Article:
Plus I'm pre-disposed to like Jodie because on the New York Comic Con panel she said Flight Of The Navigator was one of her favorite movies, and Flight Of The Navigator was my *jam* when I was seven.


So, what about the rest of 'em? Well there's Yasmine - or Yaz (again, here's the Doctor naming people, but in a more affectionate way this time.) She's a cop. Yaz is fair-minded, ambitious, quick-thinking, and brave - in any other season, she'd be The Companion. Right now, though, she's kind of stuck being The Other One, and hopefully we'll see more of her because she seems pretty cool.


There's Graham and Grace, and they're adorable... a late-middle aged couple who clearly adores each other. Weirdly, Grace seems like a more likely companion - and that would have been awesome, actually... a cool grandma in the Tardis, very Evelyn Smithe. She's way more adventurous than her husband. It's Graham who winds up being the companion though, which.. I guess leads to some interesting stories, since Graham is cautious, not particularly adventurous, sometimes loses patience with his step-grandson, but at the end of the day seems like a decent guy, if a little bit of a stick-in-the-mud. He's got a new lease on life though as someone who just survived a bout with cancer, fell in love with Grace, who was his nurse... and - by the way - if all of this seems less like Doctor Who than like This Is Us... well, like I said, they're not just introducing a new Doctor here, they're introducing a whole new take on the show - one that perhaps leans closer to Russell T. Davies "ordinary people are the most important thing in the universe" approach to Season One. It was one of Doctor Who's most interesting aspects in the early days of the reboot and I'm glad they're returning to it.


Oh, also, Grace, his beloved wife, who he got together with after she nursed him back to health, who is the most important person, place or thing in his life... dies. Yah, Grace dies. She dies saving the day, she dies heroically, but she's gone now. Some people have said this is another example of fridging. Some people have pointed out the show's unfortunate habit of killing off nice people of color whenever they want to amp up the Feelz. I give them a little credit, because she was helping save the day and there's some hints that Grace will come back later in the season in some form, but I'll give ya this: by saving the day, she's really sort of saving "a white kid stuck in a crane" so... I sorta see where you're coming from. The show's also saddling Bradley Walsh - a gifted comedian - with the Saddest Backstory Ever - and it's like, what's the point of having Dad in the Tardis if he's too sad to make Dad jokes.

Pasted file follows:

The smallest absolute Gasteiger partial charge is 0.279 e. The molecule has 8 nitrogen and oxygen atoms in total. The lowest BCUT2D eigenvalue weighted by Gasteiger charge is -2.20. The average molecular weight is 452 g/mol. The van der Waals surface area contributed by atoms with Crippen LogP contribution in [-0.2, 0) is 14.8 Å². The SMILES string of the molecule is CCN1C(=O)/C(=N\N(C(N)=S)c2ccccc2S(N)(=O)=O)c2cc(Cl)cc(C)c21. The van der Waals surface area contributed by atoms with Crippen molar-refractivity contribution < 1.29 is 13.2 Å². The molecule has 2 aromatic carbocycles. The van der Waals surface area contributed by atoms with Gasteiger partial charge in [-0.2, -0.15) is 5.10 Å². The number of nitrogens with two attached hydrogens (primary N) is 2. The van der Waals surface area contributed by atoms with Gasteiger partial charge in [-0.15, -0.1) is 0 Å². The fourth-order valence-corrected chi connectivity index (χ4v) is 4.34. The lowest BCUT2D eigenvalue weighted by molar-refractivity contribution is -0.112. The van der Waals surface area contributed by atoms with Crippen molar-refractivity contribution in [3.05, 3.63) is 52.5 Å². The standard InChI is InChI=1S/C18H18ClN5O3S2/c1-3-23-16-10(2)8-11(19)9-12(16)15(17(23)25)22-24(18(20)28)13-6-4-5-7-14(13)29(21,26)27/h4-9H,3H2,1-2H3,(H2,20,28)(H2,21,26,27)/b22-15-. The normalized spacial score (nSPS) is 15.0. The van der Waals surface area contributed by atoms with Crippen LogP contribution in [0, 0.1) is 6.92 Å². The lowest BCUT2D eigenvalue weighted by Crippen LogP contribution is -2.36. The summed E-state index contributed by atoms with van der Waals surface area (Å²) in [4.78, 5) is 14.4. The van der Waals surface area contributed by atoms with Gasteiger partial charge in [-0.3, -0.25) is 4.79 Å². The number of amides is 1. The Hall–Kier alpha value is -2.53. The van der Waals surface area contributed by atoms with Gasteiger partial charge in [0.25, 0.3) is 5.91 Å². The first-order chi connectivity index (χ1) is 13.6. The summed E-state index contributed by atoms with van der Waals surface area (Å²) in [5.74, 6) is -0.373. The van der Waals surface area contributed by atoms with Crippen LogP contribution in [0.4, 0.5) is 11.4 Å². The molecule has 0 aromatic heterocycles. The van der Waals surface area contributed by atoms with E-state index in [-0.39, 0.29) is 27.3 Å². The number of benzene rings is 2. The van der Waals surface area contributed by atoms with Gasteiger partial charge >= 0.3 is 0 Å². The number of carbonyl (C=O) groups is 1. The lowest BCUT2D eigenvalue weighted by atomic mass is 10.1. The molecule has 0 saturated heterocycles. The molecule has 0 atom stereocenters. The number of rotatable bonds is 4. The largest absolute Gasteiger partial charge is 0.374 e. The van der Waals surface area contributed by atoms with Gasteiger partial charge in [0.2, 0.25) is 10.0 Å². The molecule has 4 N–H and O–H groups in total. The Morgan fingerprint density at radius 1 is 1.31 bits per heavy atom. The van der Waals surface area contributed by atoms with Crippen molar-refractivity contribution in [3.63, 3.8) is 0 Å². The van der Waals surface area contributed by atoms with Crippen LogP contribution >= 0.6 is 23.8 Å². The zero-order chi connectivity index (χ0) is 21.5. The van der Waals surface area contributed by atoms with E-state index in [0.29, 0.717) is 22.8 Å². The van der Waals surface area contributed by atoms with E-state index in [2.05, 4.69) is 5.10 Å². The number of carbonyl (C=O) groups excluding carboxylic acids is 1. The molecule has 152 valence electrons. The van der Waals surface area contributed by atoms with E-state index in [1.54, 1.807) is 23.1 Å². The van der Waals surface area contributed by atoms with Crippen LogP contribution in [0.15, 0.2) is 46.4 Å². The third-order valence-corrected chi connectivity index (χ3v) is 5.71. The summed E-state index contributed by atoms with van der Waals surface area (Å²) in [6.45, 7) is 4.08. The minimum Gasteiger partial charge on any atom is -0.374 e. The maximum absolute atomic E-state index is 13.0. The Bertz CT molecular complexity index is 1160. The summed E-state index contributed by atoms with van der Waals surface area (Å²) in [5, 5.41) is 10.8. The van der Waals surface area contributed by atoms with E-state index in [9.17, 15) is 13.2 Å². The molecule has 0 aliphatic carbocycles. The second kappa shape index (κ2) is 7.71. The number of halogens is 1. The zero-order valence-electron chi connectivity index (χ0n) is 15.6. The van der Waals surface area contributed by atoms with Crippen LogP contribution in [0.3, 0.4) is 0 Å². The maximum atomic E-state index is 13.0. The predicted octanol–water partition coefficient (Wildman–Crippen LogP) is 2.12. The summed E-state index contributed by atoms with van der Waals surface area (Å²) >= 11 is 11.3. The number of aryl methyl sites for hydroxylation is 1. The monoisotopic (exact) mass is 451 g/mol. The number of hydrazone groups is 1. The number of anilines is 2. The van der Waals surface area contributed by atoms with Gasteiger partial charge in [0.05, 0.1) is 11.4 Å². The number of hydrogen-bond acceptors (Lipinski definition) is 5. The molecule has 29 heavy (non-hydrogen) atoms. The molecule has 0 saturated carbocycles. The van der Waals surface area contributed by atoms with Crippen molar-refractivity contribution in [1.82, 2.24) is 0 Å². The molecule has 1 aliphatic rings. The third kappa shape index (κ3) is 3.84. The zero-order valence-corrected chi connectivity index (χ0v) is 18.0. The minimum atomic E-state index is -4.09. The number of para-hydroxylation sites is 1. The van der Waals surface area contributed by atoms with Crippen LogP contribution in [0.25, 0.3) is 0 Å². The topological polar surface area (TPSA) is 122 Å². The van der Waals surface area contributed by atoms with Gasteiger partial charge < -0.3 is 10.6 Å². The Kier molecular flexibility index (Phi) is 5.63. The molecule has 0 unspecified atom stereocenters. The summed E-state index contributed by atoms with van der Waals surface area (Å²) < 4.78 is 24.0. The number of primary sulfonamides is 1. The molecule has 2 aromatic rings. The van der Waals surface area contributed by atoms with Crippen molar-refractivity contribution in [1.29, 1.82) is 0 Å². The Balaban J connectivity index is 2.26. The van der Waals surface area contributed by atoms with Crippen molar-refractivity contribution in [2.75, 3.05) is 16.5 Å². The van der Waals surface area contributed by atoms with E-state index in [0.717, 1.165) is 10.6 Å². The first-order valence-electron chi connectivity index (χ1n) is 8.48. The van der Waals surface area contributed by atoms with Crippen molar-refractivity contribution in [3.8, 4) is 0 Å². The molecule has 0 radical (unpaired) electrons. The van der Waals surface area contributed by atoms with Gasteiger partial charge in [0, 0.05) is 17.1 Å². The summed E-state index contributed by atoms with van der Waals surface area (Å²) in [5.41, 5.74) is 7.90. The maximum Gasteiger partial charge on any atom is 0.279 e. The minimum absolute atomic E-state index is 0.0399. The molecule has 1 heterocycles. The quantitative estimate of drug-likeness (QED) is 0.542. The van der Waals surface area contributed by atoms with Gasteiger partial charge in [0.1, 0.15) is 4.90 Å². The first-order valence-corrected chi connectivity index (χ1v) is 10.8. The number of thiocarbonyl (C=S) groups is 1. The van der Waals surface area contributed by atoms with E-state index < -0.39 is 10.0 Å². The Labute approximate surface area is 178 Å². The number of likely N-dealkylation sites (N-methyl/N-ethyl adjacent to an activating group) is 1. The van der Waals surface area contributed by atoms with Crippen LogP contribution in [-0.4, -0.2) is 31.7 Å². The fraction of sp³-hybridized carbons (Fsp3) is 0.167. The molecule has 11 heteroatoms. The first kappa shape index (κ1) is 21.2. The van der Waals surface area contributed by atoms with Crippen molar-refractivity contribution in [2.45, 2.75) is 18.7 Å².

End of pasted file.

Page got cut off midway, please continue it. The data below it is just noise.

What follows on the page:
The real standout character, though, is Ryan. He's a 19 year old trainee mechanic. He's Grace's grandson and Graham's stepgrandson. Ryan has dyspraxia - which affects motor memory, and makes it difficult to do things like, well, ride a bike. Chris Chibnall's nephew has it, and it's a cool thing to see on screen. Invisible disabilities are often - ya know - invisible. I'll admit - that hit home with me, for reasons. I don't have dyspraxia, but the bike riding scene at the beginning hit home - there's a sense that if people can't see what's wrong with you, it must be a character flaw you need to be reminded of constantly instead of, like, something that's constantly on your mind.


So. Lots of character stuff, lots of real people dealing with real stuff... stuff... and yet, it's a Doctor Who story. It's science fiction. There's a monster, and that monster isn't "economic displacement" or "suburban ennui."


On the other hand... it's a potentially interesting monster to pit against the first female Doctor and her gang of unwitting, flawed-but-basically-good, normal human buddies. See, Chibnall's default setting as a writer seems to be "the world is a cruel place and people are complicated, but hope matters, individuals matter, shining a light in the darkness is the best thing you can do, etc." and that's definitely on display here. But he's figured something out, I think: for Doctor Who to resonate, there has to be hope. Sometimes his Torchwood episodes could be pretty grim and more interested in finding cold and calculated ways to make our heroes feel All The Pain, but there was usually a sense that the pain we saw them go through was intended to hurt us, too - not out of malice, but out of empathy. All authors who write scary stuff have a thing they're scared of more than anything else. Poe was terrified he was going mad. Stephen King is terrified of closed-mindedness. Lovecraft was terrified of Unexplained Things, like non-Euclidian geometry and black people.